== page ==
A US drone attack destroyed a house belonging to the father-in-law of Pakistan’s wanted Taliban chief Baitullah Mehsud and killed two militants yesterday, security officials said.
Suspected US attacks and Pakistani air strikes have increasingly pounded strongholds of Mehsud, who Washington has described as a key al-Qaeda facilitator, slapping a US$5 million price on his head.
The building targeted yesterday belonged to Maulana Ikram-ud-Din, one of Mehsud’s fathers-in-law, in Laddah village in South Waziristan — in Pakistan’s tribal badlands on the Afghan border, Pakistani officials said.
Relatives said Mehsud’s wife, the daughter of Ikram-ud-Din, was killed and that four children in the house were wounded, but there was no official confirmation that the woman had died.
“The missile strike took place at around 1:30am, two militants were killed,” one security official said.
“The missile was fired by a US drone,” the official said.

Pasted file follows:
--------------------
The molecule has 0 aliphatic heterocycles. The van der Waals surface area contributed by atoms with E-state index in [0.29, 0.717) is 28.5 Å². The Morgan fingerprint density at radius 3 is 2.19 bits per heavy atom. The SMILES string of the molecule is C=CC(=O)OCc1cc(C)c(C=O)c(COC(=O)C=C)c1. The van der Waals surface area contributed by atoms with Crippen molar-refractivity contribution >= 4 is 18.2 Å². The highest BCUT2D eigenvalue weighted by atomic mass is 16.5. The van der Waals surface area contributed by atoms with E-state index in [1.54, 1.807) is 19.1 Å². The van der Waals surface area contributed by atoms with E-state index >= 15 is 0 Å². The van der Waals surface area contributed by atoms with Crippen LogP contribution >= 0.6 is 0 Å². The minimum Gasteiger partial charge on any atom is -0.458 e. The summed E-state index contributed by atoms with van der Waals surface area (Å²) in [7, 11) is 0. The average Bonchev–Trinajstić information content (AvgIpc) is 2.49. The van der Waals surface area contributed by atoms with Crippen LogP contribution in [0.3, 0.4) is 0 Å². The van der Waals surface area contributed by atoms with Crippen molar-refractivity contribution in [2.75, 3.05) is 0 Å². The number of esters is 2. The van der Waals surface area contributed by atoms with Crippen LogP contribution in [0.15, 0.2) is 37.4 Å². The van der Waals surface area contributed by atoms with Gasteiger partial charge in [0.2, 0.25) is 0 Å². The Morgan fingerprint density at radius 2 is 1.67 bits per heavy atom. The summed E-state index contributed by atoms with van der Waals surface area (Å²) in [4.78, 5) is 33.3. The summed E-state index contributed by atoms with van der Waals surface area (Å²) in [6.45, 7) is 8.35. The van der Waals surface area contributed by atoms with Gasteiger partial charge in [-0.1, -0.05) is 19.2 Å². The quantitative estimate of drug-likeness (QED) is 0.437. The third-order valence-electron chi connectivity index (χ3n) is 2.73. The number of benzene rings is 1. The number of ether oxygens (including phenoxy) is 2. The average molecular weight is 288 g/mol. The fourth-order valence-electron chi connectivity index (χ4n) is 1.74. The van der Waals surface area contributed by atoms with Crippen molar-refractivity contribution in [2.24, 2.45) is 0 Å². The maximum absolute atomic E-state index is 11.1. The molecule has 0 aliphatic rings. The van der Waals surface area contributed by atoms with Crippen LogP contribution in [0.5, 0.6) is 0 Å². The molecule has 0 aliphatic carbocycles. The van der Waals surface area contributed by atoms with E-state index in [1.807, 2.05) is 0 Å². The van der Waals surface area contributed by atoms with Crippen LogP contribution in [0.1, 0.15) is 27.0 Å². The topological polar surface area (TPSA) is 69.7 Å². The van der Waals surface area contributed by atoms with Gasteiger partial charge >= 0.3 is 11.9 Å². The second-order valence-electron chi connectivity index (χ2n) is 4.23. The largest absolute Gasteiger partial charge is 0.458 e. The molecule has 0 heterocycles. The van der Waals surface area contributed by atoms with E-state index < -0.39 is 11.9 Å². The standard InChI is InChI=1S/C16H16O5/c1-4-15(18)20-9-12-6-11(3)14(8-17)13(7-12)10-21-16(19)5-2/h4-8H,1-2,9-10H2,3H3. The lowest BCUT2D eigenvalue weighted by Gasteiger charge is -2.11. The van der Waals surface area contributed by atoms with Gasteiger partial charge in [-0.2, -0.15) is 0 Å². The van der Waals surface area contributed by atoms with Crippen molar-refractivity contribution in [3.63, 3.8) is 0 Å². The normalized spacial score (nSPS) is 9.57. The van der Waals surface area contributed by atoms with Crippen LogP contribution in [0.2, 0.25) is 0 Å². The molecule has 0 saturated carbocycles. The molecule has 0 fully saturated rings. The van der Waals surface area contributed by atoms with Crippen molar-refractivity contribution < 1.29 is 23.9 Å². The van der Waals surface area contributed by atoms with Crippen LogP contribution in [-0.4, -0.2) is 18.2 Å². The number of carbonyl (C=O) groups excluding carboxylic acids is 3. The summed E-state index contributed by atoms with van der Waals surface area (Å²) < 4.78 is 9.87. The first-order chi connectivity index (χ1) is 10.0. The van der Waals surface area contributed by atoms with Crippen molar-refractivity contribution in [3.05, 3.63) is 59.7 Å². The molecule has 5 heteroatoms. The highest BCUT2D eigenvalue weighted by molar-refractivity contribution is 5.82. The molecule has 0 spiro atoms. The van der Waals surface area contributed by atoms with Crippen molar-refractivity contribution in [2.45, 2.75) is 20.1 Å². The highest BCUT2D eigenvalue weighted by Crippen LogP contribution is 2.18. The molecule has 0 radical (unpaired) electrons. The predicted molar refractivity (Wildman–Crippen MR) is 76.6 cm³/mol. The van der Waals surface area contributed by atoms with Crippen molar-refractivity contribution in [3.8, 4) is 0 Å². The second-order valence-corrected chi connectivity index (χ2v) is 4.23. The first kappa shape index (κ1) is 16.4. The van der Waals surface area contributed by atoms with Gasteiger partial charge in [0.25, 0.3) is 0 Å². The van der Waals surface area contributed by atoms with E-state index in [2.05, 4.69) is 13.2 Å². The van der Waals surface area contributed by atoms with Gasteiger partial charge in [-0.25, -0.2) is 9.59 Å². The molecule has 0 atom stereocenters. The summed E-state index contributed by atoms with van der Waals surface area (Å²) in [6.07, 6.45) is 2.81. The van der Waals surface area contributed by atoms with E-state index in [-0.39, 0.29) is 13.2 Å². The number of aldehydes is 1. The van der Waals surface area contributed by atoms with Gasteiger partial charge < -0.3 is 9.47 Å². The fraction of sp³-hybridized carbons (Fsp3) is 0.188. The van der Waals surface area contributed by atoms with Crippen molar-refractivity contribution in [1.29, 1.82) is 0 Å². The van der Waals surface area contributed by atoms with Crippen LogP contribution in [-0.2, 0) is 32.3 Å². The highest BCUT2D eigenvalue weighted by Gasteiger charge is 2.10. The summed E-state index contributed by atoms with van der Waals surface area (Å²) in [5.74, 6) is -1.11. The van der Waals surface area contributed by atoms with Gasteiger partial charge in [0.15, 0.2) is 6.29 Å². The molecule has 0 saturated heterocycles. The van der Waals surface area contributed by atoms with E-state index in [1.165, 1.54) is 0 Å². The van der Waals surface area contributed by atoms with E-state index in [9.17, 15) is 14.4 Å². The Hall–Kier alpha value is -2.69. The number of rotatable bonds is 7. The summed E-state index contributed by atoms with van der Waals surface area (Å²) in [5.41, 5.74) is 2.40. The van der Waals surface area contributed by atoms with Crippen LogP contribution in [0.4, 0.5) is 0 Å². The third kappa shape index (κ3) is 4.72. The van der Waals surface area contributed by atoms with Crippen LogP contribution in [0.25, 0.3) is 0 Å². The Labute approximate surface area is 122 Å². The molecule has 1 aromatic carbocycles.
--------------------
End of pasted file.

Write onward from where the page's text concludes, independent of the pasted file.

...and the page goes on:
A second Pakistani security official also confirmed it was the house of Ikram-ud-Din, a pro-Taliban cleric but not a commander.
“It wasn’t clear whether he [Ikram-ud-Din] was in the house at the time of the attack,” he said, putting the death toll at two militants.
Local officials said five people, including women and children, were injured in the overnight strike.
Mehsud took Ikram-ud-Din’s daughter as his second wife late last year. Under Islam, a man is entitled to four wives.
The house was destroyed in the attack. Local residents said Mehsud’s men cordoned off the site and were sifting through the rubble.
Washington has put Pakistan at the heart of the fight against al-Qaeda and has ordered an extra 21,000 troops in Afghanistan in a bid to stabilize the neighboring country for elections as part of a sweeping new war plan.
The US military does not, as a rule, confirm drone attacks, but its armed forces and the CIA operating in Afghanistan are the only forces that deploy unmanned aircraft in the region.
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